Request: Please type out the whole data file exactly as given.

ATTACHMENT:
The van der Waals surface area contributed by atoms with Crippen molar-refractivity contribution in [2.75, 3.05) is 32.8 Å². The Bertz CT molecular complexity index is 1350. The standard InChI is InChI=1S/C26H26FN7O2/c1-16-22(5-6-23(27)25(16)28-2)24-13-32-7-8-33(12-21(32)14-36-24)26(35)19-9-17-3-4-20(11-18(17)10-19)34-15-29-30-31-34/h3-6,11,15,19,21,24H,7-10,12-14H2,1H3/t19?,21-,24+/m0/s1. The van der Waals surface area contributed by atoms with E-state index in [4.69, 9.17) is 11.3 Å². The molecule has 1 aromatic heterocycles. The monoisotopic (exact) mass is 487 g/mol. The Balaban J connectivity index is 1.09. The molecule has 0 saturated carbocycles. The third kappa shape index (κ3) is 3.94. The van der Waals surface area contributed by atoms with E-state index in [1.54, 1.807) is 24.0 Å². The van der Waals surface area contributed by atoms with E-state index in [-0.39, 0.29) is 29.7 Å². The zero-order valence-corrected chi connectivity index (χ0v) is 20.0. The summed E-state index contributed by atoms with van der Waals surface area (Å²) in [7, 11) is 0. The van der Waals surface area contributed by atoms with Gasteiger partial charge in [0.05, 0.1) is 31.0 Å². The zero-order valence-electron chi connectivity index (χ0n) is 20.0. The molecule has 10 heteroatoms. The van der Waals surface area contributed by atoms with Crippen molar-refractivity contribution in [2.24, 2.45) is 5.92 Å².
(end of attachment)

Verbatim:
The van der Waals surface area contributed by atoms with Crippen molar-refractivity contribution in [2.75, 3.05) is 32.8 Å². The Bertz CT molecular complexity index is 1350. The standard InChI is InChI=1S/C26H26FN7O2/c1-16-22(5-6-23(27)25(16)28-2)24-13-32-7-8-33(12-21(32)14-36-24)26(35)19-9-17-3-4-20(11-18(17)10-19)34-15-29-30-31-34/h3-6,11,15,19,21,24H,7-10,12-14H2,1H3/t19?,21-,24+/m0/s1. The van der Waals surface area contributed by atoms with E-state index in [4.69, 9.17) is 11.3 Å². The molecule has 1 aromatic heterocycles. The monoisotopic (exact) mass is 487 g/mol. The Balaban J connectivity index is 1.09. The molecule has 0 saturated carbocycles. The third kappa shape index (κ3) is 3.94. The van der Waals surface area contributed by atoms with E-state index in [1.54, 1.807) is 24.0 Å². The van der Waals surface area contributed by atoms with E-state index in [-0.39, 0.29) is 29.7 Å². The zero-order valence-corrected chi connectivity index (χ0v) is 20.0. The summed E-state index contributed by atoms with van der Waals surface area (Å²) in [7, 11) is 0. The van der Waals surface area contributed by atoms with Gasteiger partial charge in [0.05, 0.1) is 31.0 Å². The zero-order valence-electron chi connectivity index (χ0n) is 20.0. The molecule has 10 heteroatoms. The van der Waals surface area contributed by atoms with Crippen molar-refractivity contribution in [2.24, 2.45) is 5.92 Å².